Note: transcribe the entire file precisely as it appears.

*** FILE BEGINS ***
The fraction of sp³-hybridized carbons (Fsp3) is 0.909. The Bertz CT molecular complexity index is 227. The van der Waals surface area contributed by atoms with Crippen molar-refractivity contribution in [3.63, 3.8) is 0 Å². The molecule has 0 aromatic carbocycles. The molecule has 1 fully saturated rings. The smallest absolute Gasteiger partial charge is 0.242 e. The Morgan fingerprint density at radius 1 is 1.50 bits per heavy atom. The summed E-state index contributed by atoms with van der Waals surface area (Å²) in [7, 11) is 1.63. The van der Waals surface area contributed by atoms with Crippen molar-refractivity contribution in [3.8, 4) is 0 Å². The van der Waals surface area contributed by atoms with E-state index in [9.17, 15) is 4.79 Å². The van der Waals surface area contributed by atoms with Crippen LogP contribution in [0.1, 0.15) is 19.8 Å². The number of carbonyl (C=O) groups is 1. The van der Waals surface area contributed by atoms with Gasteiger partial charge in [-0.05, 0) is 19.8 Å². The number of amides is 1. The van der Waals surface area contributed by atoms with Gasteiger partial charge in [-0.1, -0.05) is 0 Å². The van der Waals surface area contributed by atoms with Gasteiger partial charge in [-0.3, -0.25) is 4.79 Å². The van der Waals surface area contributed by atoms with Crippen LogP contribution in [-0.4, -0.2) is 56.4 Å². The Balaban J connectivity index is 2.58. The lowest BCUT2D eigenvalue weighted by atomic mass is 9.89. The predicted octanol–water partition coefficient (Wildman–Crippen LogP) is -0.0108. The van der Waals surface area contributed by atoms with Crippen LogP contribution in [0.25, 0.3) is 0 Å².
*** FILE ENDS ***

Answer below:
The fraction of sp³-hybridized carbons (Fsp3) is 0.909. The Bertz CT molecular complexity index is 227. The van der Waals surface area contributed by atoms with Crippen molar-refractivity contribution in [3.63, 3.8) is 0 Å². The molecule has 0 aromatic carbocycles. The molecule has 1 fully saturated rings. The smallest absolute Gasteiger partial charge is 0.242 e. The Morgan fingerprint density at radius 1 is 1.50 bits per heavy atom. The summed E-state index contributed by atoms with van der Waals surface area (Å²) in [7, 11) is 1.63. The van der Waals surface area contributed by atoms with Crippen molar-refractivity contribution in [3.8, 4) is 0 Å². The van der Waals surface area contributed by atoms with E-state index in [9.17, 15) is 4.79 Å². The van der Waals surface area contributed by atoms with Crippen LogP contribution in [0.1, 0.15) is 19.8 Å². The number of carbonyl (C=O) groups is 1. The van der Waals surface area contributed by atoms with Gasteiger partial charge in [-0.05, 0) is 19.8 Å². The number of amides is 1. The van der Waals surface area contributed by atoms with Gasteiger partial charge in [-0.1, -0.05) is 0 Å². The van der Waals surface area contributed by atoms with Gasteiger partial charge in [-0.3, -0.25) is 4.79 Å². The van der Waals surface area contributed by atoms with Crippen LogP contribution in [-0.4, -0.2) is 56.4 Å². The Balaban J connectivity index is 2.58. The lowest BCUT2D eigenvalue weighted by atomic mass is 9.89. The predicted octanol–water partition coefficient (Wildman–Crippen LogP) is -0.0108. The van der Waals surface area contributed by atoms with Crippen LogP contribution in [0.25, 0.3) is 0 Å².